The building of the Aswan Dam led to an archaeological emergency with ancient temples, monuments, and artifacts at risk from flooding and destruction. The governments of Egypt and Sudan appealed to UNESCO for help. The result was an unprecedented campaign to save irreplaceable ancient culture in the Nubia region – stretching along 200 miles of the Nile and 100 miles into Sudan.
UNESCO launched its appeal on 8 March 1960. An impressive list of high profile political, diplomatic and royal figures were members of a group of patrons, including Sir Julian Huxley, the first Director-General of UNESCO.
The international campaign lasted twenty years, saw the successful rescue and relocation of 20 monuments and contributed to the establishment of the 1972 World Heritage Convention which still forms the bedrock of international efforts to recognise and protect our cultural heritage.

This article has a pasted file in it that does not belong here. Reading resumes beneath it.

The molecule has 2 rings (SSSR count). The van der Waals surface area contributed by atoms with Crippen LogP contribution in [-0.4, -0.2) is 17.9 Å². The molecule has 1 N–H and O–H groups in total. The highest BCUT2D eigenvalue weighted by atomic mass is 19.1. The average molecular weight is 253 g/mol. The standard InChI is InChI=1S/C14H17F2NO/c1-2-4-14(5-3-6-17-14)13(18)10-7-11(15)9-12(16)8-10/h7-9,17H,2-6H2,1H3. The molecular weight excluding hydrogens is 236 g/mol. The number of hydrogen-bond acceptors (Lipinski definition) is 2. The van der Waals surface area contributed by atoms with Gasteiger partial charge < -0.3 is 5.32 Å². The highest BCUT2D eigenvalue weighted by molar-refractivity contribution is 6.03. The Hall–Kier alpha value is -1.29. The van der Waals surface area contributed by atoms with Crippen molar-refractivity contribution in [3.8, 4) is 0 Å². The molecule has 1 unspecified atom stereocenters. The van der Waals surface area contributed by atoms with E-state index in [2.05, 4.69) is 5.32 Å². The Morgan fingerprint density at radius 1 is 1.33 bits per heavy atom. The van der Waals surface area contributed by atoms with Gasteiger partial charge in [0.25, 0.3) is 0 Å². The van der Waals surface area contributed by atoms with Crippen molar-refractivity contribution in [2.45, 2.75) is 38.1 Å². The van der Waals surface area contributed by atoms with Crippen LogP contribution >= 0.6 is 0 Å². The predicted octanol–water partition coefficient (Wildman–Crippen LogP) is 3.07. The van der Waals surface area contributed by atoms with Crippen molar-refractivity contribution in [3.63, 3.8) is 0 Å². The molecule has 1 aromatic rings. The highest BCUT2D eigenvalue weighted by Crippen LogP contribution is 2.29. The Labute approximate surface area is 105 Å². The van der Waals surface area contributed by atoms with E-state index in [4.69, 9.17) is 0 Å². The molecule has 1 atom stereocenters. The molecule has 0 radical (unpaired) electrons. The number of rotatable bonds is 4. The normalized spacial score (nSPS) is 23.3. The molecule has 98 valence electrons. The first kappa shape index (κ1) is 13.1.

The UK provided funding and resources for the campaign and Sir Mortimer Wheeler, Professor of Archaeology at London University, joined UNESCO’s committee of distinguished experts to advise the global project.
“Art is indivisible. There is no German Beethoven, only Beethoven, no Russian Dostoevski, only Dostoevski, no British Shakespeare, only Shakespeare. Great art is not for an age, but for all time. It is not for this or that side of the Iron Curtain, but for all men”
“On its banks some thousands of years ago the genius of man erected buildings, carved statues and inscribed records which are an important part of the cultural heritage not only of Egypt but of all man everywhere.’ Dr Horace King, 18 November 1960